Pirate Times: Where do you think the Pirate Movement will be in 5 years?

Daniel: Hopefully we can create a kind of “internet bill of rights” solidifying the notion of internet freedom and move on, expanding the platform to broader issues of the technological society. I don’t think the copyright industry will have changed much in that time though, so I think we’ll still be fighting that.

Pirate Times: What are the parties policies?

Daniel: Currently we’re redeveloping our core policies of personal privacy, government transparency and copyright reform, but we’re still bashing out the details.

Pirate Times: Do you expect to be expanding on these policies in the near future?

Daniel: Yes, we want to add policy to help bridge the “digital divide”, increasing the quality of New Zealand’s technical education, and to create flexible, secure digital infrastructure for New Zealand.

Pirate Times: New Zealand is geographical isolated. What effect so you think this has on the Pirate Movement in the country?

Daniel: It means that being online and “weightless exports” are actually a huge issue for us. But distance has also somewhat slowed our cultural development in respect to the net, so we’re not really seen as being as relevant to international issues as, say, the PPDE.

Pirate Times: PPAU recently became a registered political party – what is the cooperation/rivalry between both countries’ parties like?

Daniel: Generally pretty supportive of each other. PPAU and PPNZ have very little of the traditional Transtasman rivalry of this part of the world. Mostly we just share information on IRC and report / relay each others stories. Though, when New Zealand Pirates go to Australia and Vice Versa, we tend to easily switch parties.

Pirate Times: How do you think New Zealanders will react to the so called “Skynet” prosecutions of people for downloading files? (Skynet is the name Kiwis give to a “three strikes and you are out ” law that means that  people can lose their internet connection after three complaints of copyright infringement.)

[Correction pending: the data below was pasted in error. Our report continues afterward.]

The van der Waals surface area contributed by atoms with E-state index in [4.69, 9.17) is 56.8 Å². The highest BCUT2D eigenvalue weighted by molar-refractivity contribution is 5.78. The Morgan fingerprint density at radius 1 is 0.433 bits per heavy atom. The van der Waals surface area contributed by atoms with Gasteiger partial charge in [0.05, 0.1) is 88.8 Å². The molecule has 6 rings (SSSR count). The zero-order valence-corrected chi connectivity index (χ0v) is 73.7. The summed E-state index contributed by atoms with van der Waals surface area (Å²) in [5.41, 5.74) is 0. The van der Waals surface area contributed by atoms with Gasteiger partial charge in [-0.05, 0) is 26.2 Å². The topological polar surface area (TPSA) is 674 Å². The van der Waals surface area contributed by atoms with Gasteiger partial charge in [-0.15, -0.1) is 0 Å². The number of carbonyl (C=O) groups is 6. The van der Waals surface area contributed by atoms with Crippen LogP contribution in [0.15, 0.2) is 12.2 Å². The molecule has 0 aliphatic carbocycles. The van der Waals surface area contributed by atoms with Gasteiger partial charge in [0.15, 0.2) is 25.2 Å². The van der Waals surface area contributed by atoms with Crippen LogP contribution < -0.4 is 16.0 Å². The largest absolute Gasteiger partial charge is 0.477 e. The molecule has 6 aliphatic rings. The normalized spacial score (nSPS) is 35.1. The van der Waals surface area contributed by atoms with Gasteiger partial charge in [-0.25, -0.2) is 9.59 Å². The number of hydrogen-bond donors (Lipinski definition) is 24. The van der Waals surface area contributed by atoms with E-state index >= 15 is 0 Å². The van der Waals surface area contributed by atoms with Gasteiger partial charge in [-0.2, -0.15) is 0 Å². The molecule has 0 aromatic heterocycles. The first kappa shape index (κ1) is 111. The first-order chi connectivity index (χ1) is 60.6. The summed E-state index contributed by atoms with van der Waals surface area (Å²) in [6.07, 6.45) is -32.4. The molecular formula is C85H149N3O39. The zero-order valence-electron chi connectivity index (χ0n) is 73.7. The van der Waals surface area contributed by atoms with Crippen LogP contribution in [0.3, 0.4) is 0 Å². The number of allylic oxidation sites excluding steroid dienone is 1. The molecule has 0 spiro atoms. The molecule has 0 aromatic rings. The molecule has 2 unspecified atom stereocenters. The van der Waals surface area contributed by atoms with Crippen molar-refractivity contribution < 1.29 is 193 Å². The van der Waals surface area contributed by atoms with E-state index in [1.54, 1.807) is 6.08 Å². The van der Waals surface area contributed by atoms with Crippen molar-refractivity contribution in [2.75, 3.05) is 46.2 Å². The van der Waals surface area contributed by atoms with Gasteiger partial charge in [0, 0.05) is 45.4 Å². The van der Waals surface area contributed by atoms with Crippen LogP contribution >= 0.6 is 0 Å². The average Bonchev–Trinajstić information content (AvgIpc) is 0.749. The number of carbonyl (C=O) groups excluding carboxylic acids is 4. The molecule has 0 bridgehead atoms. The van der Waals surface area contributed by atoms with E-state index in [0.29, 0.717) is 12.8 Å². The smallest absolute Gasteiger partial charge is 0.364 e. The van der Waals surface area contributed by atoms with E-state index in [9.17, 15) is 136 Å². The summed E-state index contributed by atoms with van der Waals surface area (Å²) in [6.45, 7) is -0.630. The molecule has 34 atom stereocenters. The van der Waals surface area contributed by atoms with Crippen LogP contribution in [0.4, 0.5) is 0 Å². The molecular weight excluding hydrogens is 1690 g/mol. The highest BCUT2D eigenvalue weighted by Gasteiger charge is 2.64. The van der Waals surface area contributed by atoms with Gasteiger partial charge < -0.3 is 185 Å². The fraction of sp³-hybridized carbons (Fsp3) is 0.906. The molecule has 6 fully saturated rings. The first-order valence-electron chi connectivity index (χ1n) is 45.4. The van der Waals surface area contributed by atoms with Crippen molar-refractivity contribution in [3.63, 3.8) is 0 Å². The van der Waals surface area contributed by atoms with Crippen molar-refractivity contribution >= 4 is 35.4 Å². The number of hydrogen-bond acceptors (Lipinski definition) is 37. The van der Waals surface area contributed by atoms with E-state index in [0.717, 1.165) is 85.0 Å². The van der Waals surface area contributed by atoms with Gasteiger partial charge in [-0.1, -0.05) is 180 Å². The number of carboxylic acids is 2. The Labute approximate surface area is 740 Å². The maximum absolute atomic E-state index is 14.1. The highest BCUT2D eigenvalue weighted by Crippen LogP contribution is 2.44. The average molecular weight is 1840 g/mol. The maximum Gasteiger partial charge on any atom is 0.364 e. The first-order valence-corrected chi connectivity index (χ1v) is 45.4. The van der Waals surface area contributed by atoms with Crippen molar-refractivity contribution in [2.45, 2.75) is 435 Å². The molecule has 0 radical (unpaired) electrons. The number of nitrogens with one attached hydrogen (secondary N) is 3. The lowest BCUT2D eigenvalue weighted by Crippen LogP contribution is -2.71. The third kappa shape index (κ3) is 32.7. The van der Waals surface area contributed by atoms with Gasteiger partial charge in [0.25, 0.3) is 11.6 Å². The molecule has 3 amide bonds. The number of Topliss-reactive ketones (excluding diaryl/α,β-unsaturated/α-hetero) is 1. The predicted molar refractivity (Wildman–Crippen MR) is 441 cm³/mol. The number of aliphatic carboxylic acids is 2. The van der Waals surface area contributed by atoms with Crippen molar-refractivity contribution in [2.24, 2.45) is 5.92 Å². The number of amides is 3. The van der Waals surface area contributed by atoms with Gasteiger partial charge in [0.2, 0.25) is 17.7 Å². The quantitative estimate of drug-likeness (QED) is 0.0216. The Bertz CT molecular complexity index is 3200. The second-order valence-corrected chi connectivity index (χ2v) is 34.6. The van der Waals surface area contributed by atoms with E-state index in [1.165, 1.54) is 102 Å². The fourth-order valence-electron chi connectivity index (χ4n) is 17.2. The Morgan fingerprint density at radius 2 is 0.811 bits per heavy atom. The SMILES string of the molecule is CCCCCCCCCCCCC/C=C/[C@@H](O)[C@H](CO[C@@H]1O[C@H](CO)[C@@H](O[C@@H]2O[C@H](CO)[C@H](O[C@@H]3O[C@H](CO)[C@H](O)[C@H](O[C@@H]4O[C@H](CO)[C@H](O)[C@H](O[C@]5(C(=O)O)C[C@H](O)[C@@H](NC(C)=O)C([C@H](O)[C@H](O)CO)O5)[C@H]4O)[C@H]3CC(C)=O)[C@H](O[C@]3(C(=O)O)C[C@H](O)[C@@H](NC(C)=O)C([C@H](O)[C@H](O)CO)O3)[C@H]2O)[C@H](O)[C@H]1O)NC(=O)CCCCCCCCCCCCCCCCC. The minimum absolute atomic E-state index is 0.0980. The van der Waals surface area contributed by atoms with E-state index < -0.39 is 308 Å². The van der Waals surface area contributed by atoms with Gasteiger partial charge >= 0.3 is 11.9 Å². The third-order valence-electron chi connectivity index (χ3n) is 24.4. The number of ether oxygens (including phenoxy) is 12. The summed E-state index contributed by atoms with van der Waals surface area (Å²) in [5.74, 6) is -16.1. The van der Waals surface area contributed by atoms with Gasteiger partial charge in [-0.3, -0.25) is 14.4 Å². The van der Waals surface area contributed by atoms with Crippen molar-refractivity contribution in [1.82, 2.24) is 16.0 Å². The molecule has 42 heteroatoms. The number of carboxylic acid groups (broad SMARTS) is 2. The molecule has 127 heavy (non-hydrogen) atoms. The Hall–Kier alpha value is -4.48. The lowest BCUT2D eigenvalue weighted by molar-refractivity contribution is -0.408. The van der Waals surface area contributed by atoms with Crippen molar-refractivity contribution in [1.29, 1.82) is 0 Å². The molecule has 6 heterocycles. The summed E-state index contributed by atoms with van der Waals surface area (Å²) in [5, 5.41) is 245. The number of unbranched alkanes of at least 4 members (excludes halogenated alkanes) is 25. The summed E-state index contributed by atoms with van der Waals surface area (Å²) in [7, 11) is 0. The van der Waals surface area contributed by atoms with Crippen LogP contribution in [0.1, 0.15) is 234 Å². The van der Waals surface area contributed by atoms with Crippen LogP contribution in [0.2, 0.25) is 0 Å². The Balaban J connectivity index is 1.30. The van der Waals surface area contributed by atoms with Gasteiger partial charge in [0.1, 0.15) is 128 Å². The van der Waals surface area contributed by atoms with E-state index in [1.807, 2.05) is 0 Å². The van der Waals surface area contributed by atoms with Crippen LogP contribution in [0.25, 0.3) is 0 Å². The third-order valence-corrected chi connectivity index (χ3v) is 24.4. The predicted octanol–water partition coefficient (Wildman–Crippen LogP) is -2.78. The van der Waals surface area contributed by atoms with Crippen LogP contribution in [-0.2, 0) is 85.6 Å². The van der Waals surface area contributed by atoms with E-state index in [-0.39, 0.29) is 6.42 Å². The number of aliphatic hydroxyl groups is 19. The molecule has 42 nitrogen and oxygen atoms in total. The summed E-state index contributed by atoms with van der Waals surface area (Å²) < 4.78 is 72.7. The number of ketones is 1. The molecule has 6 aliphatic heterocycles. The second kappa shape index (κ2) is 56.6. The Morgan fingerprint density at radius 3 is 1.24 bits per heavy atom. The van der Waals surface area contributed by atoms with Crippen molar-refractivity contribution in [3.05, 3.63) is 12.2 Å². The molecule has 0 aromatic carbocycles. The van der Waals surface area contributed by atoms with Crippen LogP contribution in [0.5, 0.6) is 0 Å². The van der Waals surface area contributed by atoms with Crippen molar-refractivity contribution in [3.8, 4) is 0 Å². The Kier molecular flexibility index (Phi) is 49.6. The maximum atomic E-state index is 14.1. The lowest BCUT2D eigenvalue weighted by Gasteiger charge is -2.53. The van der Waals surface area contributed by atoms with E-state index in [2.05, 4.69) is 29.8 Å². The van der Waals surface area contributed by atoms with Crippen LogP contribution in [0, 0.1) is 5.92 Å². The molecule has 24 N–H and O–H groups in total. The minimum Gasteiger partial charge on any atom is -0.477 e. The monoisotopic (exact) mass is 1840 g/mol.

Daniel: Our first convictions have just gone through, and the reaction has been somewhat mixed. Either the public don’t care, because in their eyes it’s a minor issue, or they understand the issue and are concerned but can do little about it, because our incumbents don’t care to listen on the matter.

Pirate Times: What are your feelings toward the relationship with the New Zealand government towards the American film industry and the allegations that Hollywood is manipulating New Zealand legislation?

Daniel: After the TPPA sections on IP and trade were leaked, it became quite obvious, and disturbing since the TPPA negotiations are all closed door, shutting the public out of the democratic process. Because of the draconian IP provisions in the TPPA and the lack of transparency, were strongly against it, and the possibility of the allegations being true.


Pirate Times: In the light of a number of Pirate Parties, under the leadership of Pirate Party Catalonia, have stepped in to help Megaupload sue the US government, what is the relationship of PPNZ to Kim Dotcom?

Daniel: The charges against him are ones that we still feel are illegal (reselling copyrighted content without permission) so we have no formal alliance to him, but we are sympathetic to his plight, in particular the illegal use of the GCSB to spy on him, and the withholding of his property after the arrest. He has also expressed endorsement of our efforts.

Featured image:  by Daniel Bertinshaw CC-BY-SA 

 

Update 17 april 2013 The formatting of this interview was altered to make it conform to the Pirate Times Style Guide

Andrew Reitemeyer

About Andrew Reitemeyer

I joined the Pirate Party of Lower Saxony in Germany in April 2012, once I found out that non citizens were welcome to join and become active members of the Party. I joined the Pirate Times soon after it was started as a proof reader and am now an editor and author. Since then I have returned to my native New Zealand and joined the Pirate Party of New Zealand. Politically I come from the libertarian left and have, up to now, not regarded any political party as having a solution for the democratic deficit that envelops the world. With the advent of the Pirate Party, which truly embraces grass roots democracy, I have found a political home. The Pirate Times is a way I can contribute to furthering the Pirate Movement around the world. Skype: frithogar